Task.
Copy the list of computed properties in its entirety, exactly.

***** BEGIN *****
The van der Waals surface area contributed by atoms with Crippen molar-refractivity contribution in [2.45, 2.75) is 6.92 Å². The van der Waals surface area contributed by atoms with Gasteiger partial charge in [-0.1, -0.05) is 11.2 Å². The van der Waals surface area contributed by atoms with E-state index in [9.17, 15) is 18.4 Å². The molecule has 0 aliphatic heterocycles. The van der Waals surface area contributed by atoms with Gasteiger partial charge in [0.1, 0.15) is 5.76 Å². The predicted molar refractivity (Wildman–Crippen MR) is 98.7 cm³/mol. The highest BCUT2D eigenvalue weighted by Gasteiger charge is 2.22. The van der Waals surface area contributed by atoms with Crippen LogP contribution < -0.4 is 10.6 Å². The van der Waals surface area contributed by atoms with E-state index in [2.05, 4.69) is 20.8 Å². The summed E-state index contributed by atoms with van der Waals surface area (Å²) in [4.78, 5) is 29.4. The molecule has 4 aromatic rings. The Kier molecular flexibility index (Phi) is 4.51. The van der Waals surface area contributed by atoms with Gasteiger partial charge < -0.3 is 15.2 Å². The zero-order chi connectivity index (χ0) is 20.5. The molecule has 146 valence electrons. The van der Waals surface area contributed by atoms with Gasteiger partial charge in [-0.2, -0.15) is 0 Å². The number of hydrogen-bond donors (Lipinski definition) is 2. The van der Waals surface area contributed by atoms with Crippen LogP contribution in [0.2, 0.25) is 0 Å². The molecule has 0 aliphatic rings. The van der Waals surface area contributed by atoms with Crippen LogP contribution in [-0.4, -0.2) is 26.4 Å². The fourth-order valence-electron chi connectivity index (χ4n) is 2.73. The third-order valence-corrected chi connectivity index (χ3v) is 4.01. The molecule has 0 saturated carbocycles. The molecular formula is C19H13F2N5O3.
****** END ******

The van der Waals surface area contributed by atoms with Crippen molar-refractivity contribution in [2.45, 2.75) is 6.92 Å². The van der Waals surface area contributed by atoms with Gasteiger partial charge in [-0.1, -0.05) is 11.2 Å². The van der Waals surface area contributed by atoms with E-state index in [9.17, 15) is 18.4 Å². The molecule has 0 aliphatic heterocycles. The van der Waals surface area contributed by atoms with Gasteiger partial charge in [0.1, 0.15) is 5.76 Å². The predicted molar refractivity (Wildman–Crippen MR) is 98.7 cm³/mol. The highest BCUT2D eigenvalue weighted by Gasteiger charge is 2.22. The van der Waals surface area contributed by atoms with Crippen LogP contribution < -0.4 is 10.6 Å². The van der Waals surface area contributed by atoms with E-state index in [2.05, 4.69) is 20.8 Å². The summed E-state index contributed by atoms with van der Waals surface area (Å²) in [4.78, 5) is 29.4. The molecule has 4 aromatic rings. The Kier molecular flexibility index (Phi) is 4.51. The van der Waals surface area contributed by atoms with Gasteiger partial charge < -0.3 is 15.2 Å². The zero-order chi connectivity index (χ0) is 20.5. The molecule has 146 valence electrons. The van der Waals surface area contributed by atoms with Gasteiger partial charge in [-0.2, -0.15) is 0 Å². The number of hydrogen-bond donors (Lipinski definition) is 2. The van der Waals surface area contributed by atoms with Crippen LogP contribution in [0.2, 0.25) is 0 Å². The molecule has 0 aliphatic rings. The van der Waals surface area contributed by atoms with Crippen LogP contribution in [-0.4, -0.2) is 26.4 Å². The fourth-order valence-electron chi connectivity index (χ4n) is 2.73. The third-order valence-corrected chi connectivity index (χ3v) is 4.01. The molecule has 0 saturated carbocycles. The molecular formula is C19H13F2N5O3.